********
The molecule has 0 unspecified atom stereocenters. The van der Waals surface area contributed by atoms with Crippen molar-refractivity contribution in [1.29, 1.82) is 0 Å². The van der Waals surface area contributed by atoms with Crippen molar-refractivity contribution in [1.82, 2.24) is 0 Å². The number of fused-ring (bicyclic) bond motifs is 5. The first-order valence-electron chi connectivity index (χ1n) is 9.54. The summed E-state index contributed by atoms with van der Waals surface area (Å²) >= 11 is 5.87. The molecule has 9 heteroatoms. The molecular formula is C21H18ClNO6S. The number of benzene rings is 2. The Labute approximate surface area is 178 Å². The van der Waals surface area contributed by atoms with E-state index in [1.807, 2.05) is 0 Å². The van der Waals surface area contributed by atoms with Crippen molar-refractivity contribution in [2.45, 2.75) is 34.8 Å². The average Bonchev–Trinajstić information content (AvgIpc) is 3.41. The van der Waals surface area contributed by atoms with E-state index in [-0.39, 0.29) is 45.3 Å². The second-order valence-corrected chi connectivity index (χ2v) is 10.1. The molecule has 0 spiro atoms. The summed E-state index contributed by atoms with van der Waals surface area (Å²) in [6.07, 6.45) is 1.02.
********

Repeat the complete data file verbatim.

The molecule has 0 unspecified atom stereocenters. The van der Waals surface area contributed by atoms with Crippen molar-refractivity contribution in [1.29, 1.82) is 0 Å². The van der Waals surface area contributed by atoms with Crippen molar-refractivity contribution in [1.82, 2.24) is 0 Å². The number of fused-ring (bicyclic) bond motifs is 5. The first-order valence-electron chi connectivity index (χ1n) is 9.54. The summed E-state index contributed by atoms with van der Waals surface area (Å²) >= 11 is 5.87. The molecule has 9 heteroatoms. The molecular formula is C21H18ClNO6S. The number of benzene rings is 2. The Labute approximate surface area is 178 Å². The van der Waals surface area contributed by atoms with E-state index in [1.807, 2.05) is 0 Å². The van der Waals surface area contributed by atoms with Crippen molar-refractivity contribution in [2.45, 2.75) is 34.8 Å². The average Bonchev–Trinajstić information content (AvgIpc) is 3.41. The van der Waals surface area contributed by atoms with E-state index in [-0.39, 0.29) is 45.3 Å². The second-order valence-corrected chi connectivity index (χ2v) is 10.1. The molecule has 0 spiro atoms. The summed E-state index contributed by atoms with van der Waals surface area (Å²) in [6.07, 6.45) is 1.02.